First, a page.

p. 42

p. 43

A block of m information bits is separated into two groups of length k1 and k2, respectively. The k1 bits are encoded into n bits, while the k2 bits are left uncoded. The n bits from the encoder are used to select one of the possible subsets in the partitioned signal set, while the k2 bits are used to select one of 2k2 signal points in each subset.

The coder need not code all the incoming bits. When k2=0, all m information bits are encoded. There are many ways to map the coded bits into symbols. The choice of mapping will drastically affect the performance of the code.

p. 44

Convolutional encoder

p. 45

Basic Principles of TCM (4) The basic rules for the assignment of signal subsets to state transitions in the trellis

Use all subsets with equal frequency in the trellis Transitions originating from the same state or merging into the same state in the trellis are assigned subsets that are separated by the largest Euclidean distance Parallel state transitions (when they occur) are assigned signal points separated by the largest Euclidean distance.

Parallel transitions in the trellis are characteristic of TCM that contains one or more uncoded information bits.

p. 46

p. 47

p. 48

Minimum Euclidean distance: d min,uncoded = 2

Uncoded QPSK

2 d 000212 = d 02 + 2d12

= (2 2) + 4 = 4.585

Parallel transition: Distance : (0, 0, 0) (4, 0, 0)

2 2 d 000400 = d 2 = 4

p. 49

p. 50

No parallel transition

Distance : (0, 0, 0) (6, 7, 6)

2 2 d 000676 = d 0 + 2d12

= (2 2) + 4 = 4.585

p. 51

Coding Gain (1) The minimum Euclidean distance between paths that diverge from any state and remerge at the same state in the trellis code is called free Euclidean distance Dfed Asymptotic coding gain:

Euncoded Ecoded = 2 2 D fed ,coded d min,uncoded where E is the normalized average received engergy when Euncoded = Ecoded , = D 2 ,coded fed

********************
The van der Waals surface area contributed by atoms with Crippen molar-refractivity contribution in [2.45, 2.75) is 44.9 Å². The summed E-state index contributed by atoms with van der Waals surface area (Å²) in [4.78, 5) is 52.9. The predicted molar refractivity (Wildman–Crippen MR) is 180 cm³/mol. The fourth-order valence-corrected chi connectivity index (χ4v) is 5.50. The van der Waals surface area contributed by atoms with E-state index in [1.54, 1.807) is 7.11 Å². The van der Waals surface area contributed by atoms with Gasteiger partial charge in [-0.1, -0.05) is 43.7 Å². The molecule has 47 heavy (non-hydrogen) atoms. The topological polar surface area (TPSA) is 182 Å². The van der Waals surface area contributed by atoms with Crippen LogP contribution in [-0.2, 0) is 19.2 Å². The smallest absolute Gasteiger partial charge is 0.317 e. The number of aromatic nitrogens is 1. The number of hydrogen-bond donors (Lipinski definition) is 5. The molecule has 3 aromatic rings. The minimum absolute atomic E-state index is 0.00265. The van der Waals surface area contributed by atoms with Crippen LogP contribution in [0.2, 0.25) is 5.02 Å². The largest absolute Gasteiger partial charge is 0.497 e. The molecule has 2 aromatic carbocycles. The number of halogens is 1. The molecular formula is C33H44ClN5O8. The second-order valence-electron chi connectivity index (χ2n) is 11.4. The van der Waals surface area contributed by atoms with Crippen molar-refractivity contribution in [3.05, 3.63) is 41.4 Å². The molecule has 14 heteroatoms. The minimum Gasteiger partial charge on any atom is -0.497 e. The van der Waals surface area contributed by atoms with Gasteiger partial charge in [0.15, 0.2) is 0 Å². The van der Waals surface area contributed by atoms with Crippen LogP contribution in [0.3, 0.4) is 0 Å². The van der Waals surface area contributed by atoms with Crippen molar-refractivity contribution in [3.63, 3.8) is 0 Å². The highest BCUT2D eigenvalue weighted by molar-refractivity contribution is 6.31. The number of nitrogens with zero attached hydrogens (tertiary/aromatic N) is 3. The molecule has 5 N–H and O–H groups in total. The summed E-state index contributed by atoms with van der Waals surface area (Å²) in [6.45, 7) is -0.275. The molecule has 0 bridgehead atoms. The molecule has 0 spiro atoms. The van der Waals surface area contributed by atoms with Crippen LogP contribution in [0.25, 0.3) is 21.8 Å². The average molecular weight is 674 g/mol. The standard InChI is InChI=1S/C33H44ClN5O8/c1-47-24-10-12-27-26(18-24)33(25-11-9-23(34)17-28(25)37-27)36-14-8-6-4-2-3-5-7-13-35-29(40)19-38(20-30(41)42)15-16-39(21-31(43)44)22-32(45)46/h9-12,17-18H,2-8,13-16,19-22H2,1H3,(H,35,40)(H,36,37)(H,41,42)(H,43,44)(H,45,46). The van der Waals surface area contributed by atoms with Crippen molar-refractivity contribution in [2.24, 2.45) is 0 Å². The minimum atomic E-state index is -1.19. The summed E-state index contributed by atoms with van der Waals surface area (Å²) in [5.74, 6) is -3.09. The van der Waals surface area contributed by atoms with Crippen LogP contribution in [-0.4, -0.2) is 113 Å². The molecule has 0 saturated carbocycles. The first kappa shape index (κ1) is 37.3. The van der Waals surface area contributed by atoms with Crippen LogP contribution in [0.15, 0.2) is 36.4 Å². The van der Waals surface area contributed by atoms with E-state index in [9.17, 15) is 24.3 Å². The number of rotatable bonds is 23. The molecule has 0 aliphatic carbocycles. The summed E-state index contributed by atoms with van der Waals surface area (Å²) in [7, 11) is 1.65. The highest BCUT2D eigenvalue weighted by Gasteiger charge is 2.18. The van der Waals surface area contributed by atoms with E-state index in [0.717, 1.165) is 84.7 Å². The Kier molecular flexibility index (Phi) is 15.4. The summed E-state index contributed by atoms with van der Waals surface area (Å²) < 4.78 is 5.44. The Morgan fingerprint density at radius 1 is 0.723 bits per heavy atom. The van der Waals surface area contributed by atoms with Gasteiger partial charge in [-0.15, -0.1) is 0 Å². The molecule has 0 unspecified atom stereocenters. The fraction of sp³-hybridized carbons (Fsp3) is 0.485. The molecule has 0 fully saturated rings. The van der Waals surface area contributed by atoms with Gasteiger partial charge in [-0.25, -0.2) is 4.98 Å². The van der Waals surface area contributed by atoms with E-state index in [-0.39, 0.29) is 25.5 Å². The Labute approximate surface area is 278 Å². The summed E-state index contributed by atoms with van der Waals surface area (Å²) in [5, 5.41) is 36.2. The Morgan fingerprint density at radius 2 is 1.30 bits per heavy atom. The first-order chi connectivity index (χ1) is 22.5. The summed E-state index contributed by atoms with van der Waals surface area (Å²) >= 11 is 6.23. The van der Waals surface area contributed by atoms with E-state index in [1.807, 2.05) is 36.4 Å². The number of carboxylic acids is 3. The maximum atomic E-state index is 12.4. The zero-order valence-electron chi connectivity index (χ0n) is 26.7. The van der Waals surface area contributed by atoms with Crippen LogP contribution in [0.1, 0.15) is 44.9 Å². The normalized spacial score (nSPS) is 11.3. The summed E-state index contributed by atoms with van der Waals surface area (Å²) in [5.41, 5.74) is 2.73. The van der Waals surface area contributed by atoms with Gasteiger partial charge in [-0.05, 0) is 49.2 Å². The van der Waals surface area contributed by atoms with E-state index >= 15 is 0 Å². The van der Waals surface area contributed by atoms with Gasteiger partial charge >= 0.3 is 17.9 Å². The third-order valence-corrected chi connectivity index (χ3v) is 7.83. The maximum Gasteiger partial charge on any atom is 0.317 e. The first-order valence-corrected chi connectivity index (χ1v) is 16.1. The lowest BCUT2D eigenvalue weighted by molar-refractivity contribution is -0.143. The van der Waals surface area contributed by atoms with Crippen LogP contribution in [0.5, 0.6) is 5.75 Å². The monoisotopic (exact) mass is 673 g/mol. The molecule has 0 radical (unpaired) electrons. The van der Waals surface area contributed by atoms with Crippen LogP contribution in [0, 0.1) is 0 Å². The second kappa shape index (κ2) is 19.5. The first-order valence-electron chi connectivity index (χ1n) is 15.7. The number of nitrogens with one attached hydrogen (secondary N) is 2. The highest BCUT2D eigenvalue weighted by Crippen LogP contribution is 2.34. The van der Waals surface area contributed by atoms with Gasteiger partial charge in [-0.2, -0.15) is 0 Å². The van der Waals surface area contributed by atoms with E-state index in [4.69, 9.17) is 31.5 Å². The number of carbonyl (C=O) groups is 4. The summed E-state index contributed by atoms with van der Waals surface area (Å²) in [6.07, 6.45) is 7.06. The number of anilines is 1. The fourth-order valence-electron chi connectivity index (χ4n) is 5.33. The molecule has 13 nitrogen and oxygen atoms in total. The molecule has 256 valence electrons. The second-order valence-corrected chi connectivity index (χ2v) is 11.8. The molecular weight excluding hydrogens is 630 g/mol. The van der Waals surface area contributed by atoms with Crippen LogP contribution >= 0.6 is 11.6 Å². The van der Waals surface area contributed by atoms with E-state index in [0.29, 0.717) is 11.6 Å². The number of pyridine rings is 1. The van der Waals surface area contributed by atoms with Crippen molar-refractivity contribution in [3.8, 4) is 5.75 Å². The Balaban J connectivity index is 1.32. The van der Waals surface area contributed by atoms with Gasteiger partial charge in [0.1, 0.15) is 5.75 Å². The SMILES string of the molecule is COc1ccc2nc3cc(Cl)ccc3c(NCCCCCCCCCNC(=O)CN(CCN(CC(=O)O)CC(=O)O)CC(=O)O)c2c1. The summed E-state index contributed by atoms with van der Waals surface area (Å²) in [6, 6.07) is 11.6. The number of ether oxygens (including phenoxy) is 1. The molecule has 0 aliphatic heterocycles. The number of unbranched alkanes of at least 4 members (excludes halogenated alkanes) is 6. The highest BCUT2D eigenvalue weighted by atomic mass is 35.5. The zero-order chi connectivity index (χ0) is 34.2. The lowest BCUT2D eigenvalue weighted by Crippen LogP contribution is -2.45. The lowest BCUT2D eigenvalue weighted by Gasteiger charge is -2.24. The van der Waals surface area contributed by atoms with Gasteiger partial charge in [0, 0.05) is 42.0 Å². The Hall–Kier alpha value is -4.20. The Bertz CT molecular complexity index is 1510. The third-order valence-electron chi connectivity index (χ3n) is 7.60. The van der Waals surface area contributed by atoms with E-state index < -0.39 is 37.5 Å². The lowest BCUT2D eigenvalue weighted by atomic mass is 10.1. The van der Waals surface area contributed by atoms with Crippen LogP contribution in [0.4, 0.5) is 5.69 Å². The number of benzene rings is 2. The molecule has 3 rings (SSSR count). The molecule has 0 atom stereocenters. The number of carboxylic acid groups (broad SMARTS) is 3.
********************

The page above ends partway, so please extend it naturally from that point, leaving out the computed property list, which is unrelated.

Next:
2 d min,uncoded

p. 52 ELEC 7073 Digital Communications III, Dept. of E.E.E., HKU

Coding Gain (2) Asymptotic coding gain can be increased by increasing the number of states and the rate of the convolutional encoder.

p. 53

p. 54

Two steps:

Step 1: At each branch in the trellis,

Compare the received signal to each of the siganls allowed for that branch. Save the signal closest to the received signal Label the branch with a metric proportional to the Euclidean distance between the two signals. Branch metric calculation

Determining the best signal within each subset, i.e., the signal with the smallest distance to the received signal subset decoding

p. 55 ELEC 7073 Digital Communications III, Dept. of E.E.E., HKU

Two steps:

Step 2:

Apply the Viterbi algorithm to the trellis, with surviving partial paths corresponding to partial signal sequences that are closest to the received sequences. Select the ML path (the complete signal sequence closest in Euclidean distance to the received sequence) at the end of the trellis. Path metric calculation Trellis update

p. 56

Error Rate Performance An error event happens when an erroneous path is selected at the decoder Error-event probability in AWGN channel:

N fed the number of signal sequences with distance Dfed that diverge at any state and remerge at that state after one or more transitions

p. 57

Announcement

Dr. Yuk's lecture notes could be downloaded from the department course material web page under "ELEC7073(tiyuk)".

https://www.eee.hku.hk/courses.msc/elec7073a/

p. 58